-My home will be both Green and Energy Star certified at a fraction of the cost of getting that done on a traditionally constructed home.

-My home will be more energy efficient and in general cheaper to operate and maintain.

-Because the factory provides me the freedom to design and customize my house I will end up with a home that is a unique design done to address my needs and wants, which will "fit me like a glove" and will be mine in so many more ways than what is typically found when you go out do things the "other way".

Just for the heck of it, and i don't know how much of this fits in Modular Home Builder so use what you want to if you desire any of it.

I bought my first house back in the 70's before the day of custom design.

It was a factory built 2 section that a tornado/twister hit in the factory parking lot and put one section on its roof. I bought it from the insurance company, got a lot from my parents, rolled it over, rebuilt the damaged section and I was off.

My second was a 2 section on a basement and my third was a 2 section in the country near our factory in Georgia.

Today, my brother owns an R-Anell home built in the late 80's, I own a 1989 model that I plan to live in while I build my new one, my mother lives in one built in the late 70's that is still going strong and I expect to be there for many more years. My sister lives in an R-Anell built in the late 90's so my family is well represented in the factory built industry.

If you look across the list of people that currently work at R-Anell and the add in the ones that have in the past you will see that there are a lot of people that know the industry well that also know that a building system is the way to go.

Probably way more information than you want but when you get me talking about what we do, why we do it and ask me why this is what everybody gets.

Thanks for asking.

Dennis Jones
R-Anell Homes

I would make it my first option. My biggest issue is the zoning requirements that are in my county that make any building solution a major time commitment for private lots that are outside of the planned community.

Al Barney


Gary, here you go..........

Absolutely I would! Modular home construction has many more benefits than just price/cost. In most areas there are cost savings but that's not always the case. The scope of every project is often different and market regions can have wide ranges in construction costs and consumer purchasing power as well. The benefits of modular construction are far beyond the financial implications. Controlled building environments, precision construction techniques, tighter and higher efficiency construction, less waste, clear and precise costing, quicker and more efficient build times, and stronger "overbuilt" elements of the home itself are all selling points. Unfortunately these points don't get "sold" enough. Economic reality is a hard thing to overcome and no matter what you're selling a lot of sales professionals get hung up on the cost factor rather than selling the other benefits of the product. If you sell the value and real benefits that exist in modular construction, and sell the consumer on those points, then the company doing the selling can find a product/supplier to fit in their buyer's price range. Some suppliers are going to be more costly than others simply due to their mode of production (business model), but the "baseline" in modular construction specifications isn't going to have near the range of quality differences as consumers and builders sometimes see in the HUD industry. That's where a good builder comes in and aligns themselves with the right products/suppliers for the price ranges/market they cater to. To answer your question, I wouldn't just consider modular as a personal housing option, I WOULD build a modular home right now if I was in the market for a new home.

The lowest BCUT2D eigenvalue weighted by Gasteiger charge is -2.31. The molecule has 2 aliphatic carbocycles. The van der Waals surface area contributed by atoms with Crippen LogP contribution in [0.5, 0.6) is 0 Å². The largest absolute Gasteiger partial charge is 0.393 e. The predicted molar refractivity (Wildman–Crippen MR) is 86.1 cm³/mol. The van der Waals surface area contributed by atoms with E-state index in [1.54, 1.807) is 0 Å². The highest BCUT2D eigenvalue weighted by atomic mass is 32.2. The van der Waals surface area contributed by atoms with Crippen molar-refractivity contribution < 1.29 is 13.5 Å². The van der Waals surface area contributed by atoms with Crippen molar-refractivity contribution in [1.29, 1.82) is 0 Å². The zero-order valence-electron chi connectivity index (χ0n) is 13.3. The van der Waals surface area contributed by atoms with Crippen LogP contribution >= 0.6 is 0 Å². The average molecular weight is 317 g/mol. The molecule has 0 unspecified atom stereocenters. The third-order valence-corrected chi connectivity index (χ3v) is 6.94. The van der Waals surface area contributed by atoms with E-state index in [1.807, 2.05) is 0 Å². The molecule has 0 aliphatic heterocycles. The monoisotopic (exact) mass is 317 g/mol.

Kevin Satterthwaite
President of Pine Ridge Homes, Inc


I would definitely use modular construction. The attributes that make modular a must for me include construction in a controlled environment (precision and no exposure to the elements), quality control and approval process by both the State and an independent third party, reduced construction time lets me move in quicker and saves me construction management, insurance and finance costs....

Alan Harman
Director of Architectural Design and Engineering at Haven Custom Homes


Anonymous said...

But Coach, did you expect any of these folks to say something else?
We need a survey of people currently in the market to buy a new home. Not industry folks being cheerleaders.

Coach said...

Not every response I got was positive. As I continue to publish more of the comments you will see that there are some people that really don't like modular for many reasons.

I will present both sides.

Anonymous said...

Coach, this is like asking people that work at McDonalds if they sell a lot of cheeseburgers.

Tim Watson said...


I sent a reply, but that ain't it.

30 years in Modular would have me starting at 15.

Anonymous said...

maybe the question to top execs of modular companies isn't would you build....but "do" you live in a modular?